Yes, real Christmas trees may be sprayed with pesticides but don’t forget artificial trees put out toxic fumes from the plastic production.  And yes, real trees are trucked all over the country each year and these factors give them some undeniable marks in the ‘environmental unfriendliness’ column.

BUT, consider this…

prior to harvest farmed Christmas trees are a carbon sink, harnessing bad greenhouse gasses while producing oxygen at the same time. They are continually replenished with two or three seedlings for every one tree that is harvested for the holiday.  In addition, American Christmas tree farms provide over 500,000 acres of wild life habitat and green space.  Did you notice some key words…American farms…real Christmas trees are actually “made” i.e., “manufactured” here in America.

Courtesy of one of my local garden centers - Zamzows

And the topper, making them hands down the most environmentally friendly choice, their final resting place is right where they started – the earth.  They are 100% biodegradable, recyclable.  When composted, they actually even improve the earth adding nutrients back into the soil!

So keep it “FIR” real people!  (Or Spruce or Pine) Stand strong by a real (fresh from the farm, live or forest permitted) Christmas tree.

(That’s once you get it and have it in the house. :))

And see? A real beaut...

11 thoughts on “Are You “Fir” Real or “Faux” Fake?

  1. Great points. When I was younger we couldn’t have a real tree because of my asthma. Now we travel at the holiday so we do not have a one except for a ceramic one. We did have a real one for a while there and it was the best. I love the “carbon sink” idea and the fact that the trees are environmentally friendly. Yuck with the plastic which is probably made in China.

  2. Carol

    Your tree looks beautiful, supplied with love and pleasure by family. Then trimmed and decorated by loving hands, that affirms the true meaning of a Christmas tree for me.

    1. Trish

      I was so happy to see that you included information to dispel popular beliefs that artificial trees are the most environmentally friendly choice. Many people keep their artificial trees much longer than they should and the plastic may begin to emit toxic gasses into the home environment. Plus, when we support tree farmers and sellers of fresh trees, we can support small businesses and charities. Getting back to basics, enjoying nature and supporting each other in community; now those are some Christmas traditions worth hanging on to! Great job Andrea!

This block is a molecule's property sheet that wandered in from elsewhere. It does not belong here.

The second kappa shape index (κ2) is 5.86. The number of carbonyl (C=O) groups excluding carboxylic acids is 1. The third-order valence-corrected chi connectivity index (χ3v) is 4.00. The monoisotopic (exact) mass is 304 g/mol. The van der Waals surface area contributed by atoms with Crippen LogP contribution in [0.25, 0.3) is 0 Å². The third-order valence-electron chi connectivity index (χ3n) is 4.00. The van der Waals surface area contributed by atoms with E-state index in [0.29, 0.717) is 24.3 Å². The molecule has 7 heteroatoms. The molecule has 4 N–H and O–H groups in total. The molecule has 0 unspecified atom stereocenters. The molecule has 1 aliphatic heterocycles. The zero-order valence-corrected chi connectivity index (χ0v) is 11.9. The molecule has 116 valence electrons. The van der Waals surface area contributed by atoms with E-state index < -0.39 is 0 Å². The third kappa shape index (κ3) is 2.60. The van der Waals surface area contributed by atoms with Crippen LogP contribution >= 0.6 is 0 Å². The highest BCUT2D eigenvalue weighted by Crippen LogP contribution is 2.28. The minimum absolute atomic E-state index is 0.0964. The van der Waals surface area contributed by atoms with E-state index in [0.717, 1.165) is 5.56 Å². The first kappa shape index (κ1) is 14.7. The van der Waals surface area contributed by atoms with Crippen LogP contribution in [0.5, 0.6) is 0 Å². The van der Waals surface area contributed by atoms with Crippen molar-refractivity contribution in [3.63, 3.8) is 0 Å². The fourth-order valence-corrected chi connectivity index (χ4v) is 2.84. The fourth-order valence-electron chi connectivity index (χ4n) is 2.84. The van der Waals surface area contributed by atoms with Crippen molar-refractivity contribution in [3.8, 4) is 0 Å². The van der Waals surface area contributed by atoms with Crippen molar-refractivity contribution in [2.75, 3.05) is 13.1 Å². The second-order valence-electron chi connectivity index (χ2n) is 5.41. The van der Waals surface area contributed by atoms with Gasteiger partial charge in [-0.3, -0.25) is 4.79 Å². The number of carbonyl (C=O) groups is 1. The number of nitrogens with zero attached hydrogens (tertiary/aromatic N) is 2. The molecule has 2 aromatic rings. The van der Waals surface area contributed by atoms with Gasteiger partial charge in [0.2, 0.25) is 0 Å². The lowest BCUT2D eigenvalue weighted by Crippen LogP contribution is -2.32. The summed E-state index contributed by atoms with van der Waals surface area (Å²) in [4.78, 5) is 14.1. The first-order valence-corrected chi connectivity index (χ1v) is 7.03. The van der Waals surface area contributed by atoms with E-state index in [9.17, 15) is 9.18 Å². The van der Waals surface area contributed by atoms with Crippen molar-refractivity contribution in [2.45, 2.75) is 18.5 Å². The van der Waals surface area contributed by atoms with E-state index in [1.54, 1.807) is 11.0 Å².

2. Thanks for reading! Certainly you are not…there are many out there that go real but I feel we must do everything we can to keep those that might be getting weak and thinking about going faux…

  3. Mary

    Growing up in Pleasant Valley, we always had a Juniper tree for our Christmas tree… I continued the tradition with my family and now my daughter carrys it on with her family. Entering the house and smelling Juniper is Christmas to us…

    1. Thanks for the comment! I’ve always wondered how a Juniper tree would be as Christmas tree. We always had a type of Fir when I was growing up but I love that you had a unique tradition that is being handed down to each generation in your family. Merry Christmas!

  4. After years of pressure from my husband, I finally relented a few years ago and got a faux tree. I have come to regret this decision since that time. I think I was mistaken, as was he, that faux trees were more environmentally friendly. I now think that real trees are the only way to go! Have a great Christmas holiday and all the best to you in the new year!